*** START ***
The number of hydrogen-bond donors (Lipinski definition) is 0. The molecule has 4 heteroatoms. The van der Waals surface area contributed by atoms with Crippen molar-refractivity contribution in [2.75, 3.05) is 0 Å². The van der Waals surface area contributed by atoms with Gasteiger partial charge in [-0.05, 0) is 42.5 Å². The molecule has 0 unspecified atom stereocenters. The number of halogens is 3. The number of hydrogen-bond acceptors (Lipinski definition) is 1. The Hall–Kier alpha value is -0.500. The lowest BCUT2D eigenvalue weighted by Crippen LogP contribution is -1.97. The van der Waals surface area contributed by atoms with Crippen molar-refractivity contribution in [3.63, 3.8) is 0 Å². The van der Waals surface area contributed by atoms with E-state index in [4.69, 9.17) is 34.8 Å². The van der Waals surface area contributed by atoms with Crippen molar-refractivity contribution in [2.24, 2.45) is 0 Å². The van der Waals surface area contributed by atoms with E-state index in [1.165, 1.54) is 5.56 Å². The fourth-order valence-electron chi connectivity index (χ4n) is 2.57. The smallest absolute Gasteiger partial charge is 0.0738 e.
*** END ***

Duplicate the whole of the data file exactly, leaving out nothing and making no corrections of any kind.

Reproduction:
The number of hydrogen-bond donors (Lipinski definition) is 0. The molecule has 4 heteroatoms. The van der Waals surface area contributed by atoms with Crippen molar-refractivity contribution in [2.75, 3.05) is 0 Å². The van der Waals surface area contributed by atoms with Gasteiger partial charge in [-0.05, 0) is 42.5 Å². The molecule has 0 unspecified atom stereocenters. The number of halogens is 3. The number of hydrogen-bond acceptors (Lipinski definition) is 1. The Hall–Kier alpha value is -0.500. The lowest BCUT2D eigenvalue weighted by Crippen LogP contribution is -1.97. The van der Waals surface area contributed by atoms with Crippen molar-refractivity contribution in [3.63, 3.8) is 0 Å². The van der Waals surface area contributed by atoms with E-state index in [4.69, 9.17) is 34.8 Å². The van der Waals surface area contributed by atoms with Crippen molar-refractivity contribution in [2.24, 2.45) is 0 Å². The van der Waals surface area contributed by atoms with E-state index in [1.165, 1.54) is 5.56 Å². The fourth-order valence-electron chi connectivity index (χ4n) is 2.57. The smallest absolute Gasteiger partial charge is 0.0738 e.